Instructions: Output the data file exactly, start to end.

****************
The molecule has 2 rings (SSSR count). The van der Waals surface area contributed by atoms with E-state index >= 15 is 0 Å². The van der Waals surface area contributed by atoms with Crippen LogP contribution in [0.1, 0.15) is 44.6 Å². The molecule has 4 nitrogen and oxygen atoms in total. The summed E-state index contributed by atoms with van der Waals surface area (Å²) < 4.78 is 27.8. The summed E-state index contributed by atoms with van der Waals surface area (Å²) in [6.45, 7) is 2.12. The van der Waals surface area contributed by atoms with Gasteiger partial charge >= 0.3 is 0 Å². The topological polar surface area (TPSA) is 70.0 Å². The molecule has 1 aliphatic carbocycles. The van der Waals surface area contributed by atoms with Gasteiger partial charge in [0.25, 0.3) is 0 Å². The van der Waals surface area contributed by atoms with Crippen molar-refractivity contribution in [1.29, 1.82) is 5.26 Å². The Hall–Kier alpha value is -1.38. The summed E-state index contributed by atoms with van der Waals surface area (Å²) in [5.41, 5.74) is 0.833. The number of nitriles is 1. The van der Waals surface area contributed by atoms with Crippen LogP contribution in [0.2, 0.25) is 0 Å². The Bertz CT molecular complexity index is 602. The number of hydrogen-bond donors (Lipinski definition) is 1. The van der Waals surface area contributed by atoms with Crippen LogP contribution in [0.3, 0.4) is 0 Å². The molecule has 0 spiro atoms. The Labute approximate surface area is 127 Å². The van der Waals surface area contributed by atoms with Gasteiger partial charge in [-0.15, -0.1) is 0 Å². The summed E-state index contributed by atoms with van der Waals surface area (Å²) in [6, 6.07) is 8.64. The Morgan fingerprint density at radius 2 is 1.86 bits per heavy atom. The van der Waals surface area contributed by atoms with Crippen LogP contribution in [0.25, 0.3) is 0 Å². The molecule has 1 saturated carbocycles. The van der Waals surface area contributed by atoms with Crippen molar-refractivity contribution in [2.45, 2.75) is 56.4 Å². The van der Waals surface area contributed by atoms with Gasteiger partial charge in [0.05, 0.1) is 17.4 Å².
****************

The molecule has 2 rings (SSSR count). The van der Waals surface area contributed by atoms with E-state index >= 15 is 0 Å². The van der Waals surface area contributed by atoms with Crippen LogP contribution in [0.1, 0.15) is 44.6 Å². The molecule has 4 nitrogen and oxygen atoms in total. The summed E-state index contributed by atoms with van der Waals surface area (Å²) < 4.78 is 27.8. The summed E-state index contributed by atoms with van der Waals surface area (Å²) in [6.45, 7) is 2.12. The van der Waals surface area contributed by atoms with Gasteiger partial charge >= 0.3 is 0 Å². The topological polar surface area (TPSA) is 70.0 Å². The molecule has 1 aliphatic carbocycles. The van der Waals surface area contributed by atoms with Gasteiger partial charge in [0.25, 0.3) is 0 Å². The van der Waals surface area contributed by atoms with Crippen molar-refractivity contribution in [1.29, 1.82) is 5.26 Å². The Hall–Kier alpha value is -1.38. The summed E-state index contributed by atoms with van der Waals surface area (Å²) in [5.41, 5.74) is 0.833. The number of nitriles is 1. The van der Waals surface area contributed by atoms with Crippen LogP contribution in [0.2, 0.25) is 0 Å². The Bertz CT molecular complexity index is 602. The number of hydrogen-bond donors (Lipinski definition) is 1. The van der Waals surface area contributed by atoms with Crippen LogP contribution in [0.3, 0.4) is 0 Å². The molecule has 0 spiro atoms. The Labute approximate surface area is 127 Å². The van der Waals surface area contributed by atoms with Gasteiger partial charge in [-0.15, -0.1) is 0 Å². The summed E-state index contributed by atoms with van der Waals surface area (Å²) in [6, 6.07) is 8.64. The Morgan fingerprint density at radius 2 is 1.86 bits per heavy atom. The van der Waals surface area contributed by atoms with Crippen LogP contribution in [0.25, 0.3) is 0 Å². The molecule has 1 saturated carbocycles. The van der Waals surface area contributed by atoms with Crippen molar-refractivity contribution in [2.45, 2.75) is 56.4 Å². The van der Waals surface area contributed by atoms with Gasteiger partial charge in [0.05, 0.1) is 17.4 Å².